Linda and her young sister learnt to swim in the hands of a middle-aged man who knew their mother, though not particularly well. He had no qualifications, no insurance, no supervision, and (on the evidence) no evil desires. It never occurred to anybody that he might let his hands roam where they shouldn’t roam – and one assumes it never occurred to him either. Those were the days, eh?
She and her friends rode or walked to school and back unmolested, and played in parks afterwards, and crossed roads and tramlines, and skipped safely through dark underpasses. No mobile phones to tell their mums where they were, no wrist-watches to tell the time; bikes were never stolen from where they’d been dropped on the ground.
(In the Exeter City public swimming baths a few years ago I was ticked off for taking photos of my granddaughters while they swam with their grandma. I was probably lucky not to have my name put on the sex-offenders Register.)
Out in the bush, my young brother and I rode our bikes home after school – in a convoy up the dirt road, peeling off one by one at the tracks to our respective homes, half a mile or more in from the road. During the rains, horses took the place of bikes on what was then a mud road.
Some days, I would go home with the Cameron kids, and Mrs Cameron would phone Mum to negotiate a departure time. On hot days, we’d all pile into their swimming hole. I don’t think any of us could swim, but we could stay afloat; the nearest adult was up at the house two hundred yards away.
Except for the time Bryan broke his arm galloping through the scrub [reported in The Man from Snowy River in the Archives of November 2012], nothing bad ever happened to us. Frankie once accidentally rode his bike over the tail of a brown-snake: that could have been nasty – but he was lucky, so we didn’t even bother to tell the parents.
Back then, we were allowed to look after ourselves – Linda in her seaside town, me in the bush. So was our son on this island, a generation later. So too are his children in their semi-rural Scandinavian setting. We have all learned to calculate the risk of any activity, and to act accordingly.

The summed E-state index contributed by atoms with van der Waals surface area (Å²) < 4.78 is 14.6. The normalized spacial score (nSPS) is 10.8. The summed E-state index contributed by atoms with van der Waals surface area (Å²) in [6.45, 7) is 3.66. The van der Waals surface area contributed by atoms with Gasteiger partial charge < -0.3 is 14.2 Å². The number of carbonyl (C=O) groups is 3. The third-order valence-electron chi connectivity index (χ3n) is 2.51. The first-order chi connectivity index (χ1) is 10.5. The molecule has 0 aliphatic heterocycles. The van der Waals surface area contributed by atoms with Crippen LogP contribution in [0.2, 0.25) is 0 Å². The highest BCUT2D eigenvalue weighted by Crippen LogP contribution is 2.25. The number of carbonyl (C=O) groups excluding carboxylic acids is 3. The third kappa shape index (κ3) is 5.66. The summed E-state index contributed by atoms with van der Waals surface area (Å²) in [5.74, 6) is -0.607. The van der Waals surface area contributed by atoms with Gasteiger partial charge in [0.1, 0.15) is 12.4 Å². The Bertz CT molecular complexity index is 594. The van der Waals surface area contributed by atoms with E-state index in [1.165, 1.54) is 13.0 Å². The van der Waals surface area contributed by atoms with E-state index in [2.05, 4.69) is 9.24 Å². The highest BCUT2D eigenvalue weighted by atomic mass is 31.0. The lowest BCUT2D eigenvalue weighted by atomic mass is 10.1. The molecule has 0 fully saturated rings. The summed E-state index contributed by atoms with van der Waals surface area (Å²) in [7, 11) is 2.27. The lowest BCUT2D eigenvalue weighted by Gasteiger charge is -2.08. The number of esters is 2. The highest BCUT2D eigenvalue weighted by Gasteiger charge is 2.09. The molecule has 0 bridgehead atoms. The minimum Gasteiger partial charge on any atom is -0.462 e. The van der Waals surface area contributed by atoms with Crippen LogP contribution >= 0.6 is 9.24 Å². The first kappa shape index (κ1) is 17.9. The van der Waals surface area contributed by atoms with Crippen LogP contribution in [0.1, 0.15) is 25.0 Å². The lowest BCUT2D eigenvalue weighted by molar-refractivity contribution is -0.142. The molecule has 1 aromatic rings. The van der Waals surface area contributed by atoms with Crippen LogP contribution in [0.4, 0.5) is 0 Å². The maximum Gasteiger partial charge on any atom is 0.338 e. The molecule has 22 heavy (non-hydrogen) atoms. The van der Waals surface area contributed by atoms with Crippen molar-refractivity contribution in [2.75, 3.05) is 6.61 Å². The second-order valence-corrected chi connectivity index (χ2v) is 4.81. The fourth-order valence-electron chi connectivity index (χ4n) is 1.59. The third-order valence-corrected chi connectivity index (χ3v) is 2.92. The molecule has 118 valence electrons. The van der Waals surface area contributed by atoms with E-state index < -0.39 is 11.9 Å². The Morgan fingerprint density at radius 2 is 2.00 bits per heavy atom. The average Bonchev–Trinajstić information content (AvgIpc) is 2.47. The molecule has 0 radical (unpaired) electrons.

When Linda and I backpacked through the Middle East in our mid-20s, our mothers took comfort (well, some comfort…) in the knowledge that we probably could look after ourselves.
Surely, far too many middle-class children today are coddled – by parents, neighbourhoods, towns, provinces and nations. Toddlers whose parents leave them in cars for more than ten seconds run the risk of being abducted by social-services bureaucrats. Parents are publicly scolded for letting their kids find their own way home from schools and playgrounds. Indeed, for even letting them be at playgrounds without adult supervision. What’s next: certificates from City Hall for play-dates?
All parents know that at some stage children have to be capable of crossing streets without having their hands held. At some point car-drivers have to be trusted not to run them down, and ice-cream vendors not to rape them, and teachers not to turn comforting hugs into rabid molestation.
Sooner or later – children have to be trusted to look after themselves. Society just hasn’t got the resources to look after everybody. Already, “society” is looking after far more people than it ought to be – far more babies, far more children, far more incompetent adults, far more old folk.
Here in Cayman, half of all Civil Servants, half of all private-sector personnel-staff, and half of our Public Revenues, are assigned to protecting Caymanian citizens who aren’t even encouraged to look after themselves. Civil Servants and politicians all have a vested interest in maintaining the status quo.
Like most other communities in the Western World, we are in danger of ending up with everybody being protected all of the time, by armies of bureaucrats whose wages are paid out of money borrowed against the taxes of future generations. In the end, everybody will have forgotten how to look after themselves.
That’s the socialist dream, isn’t it?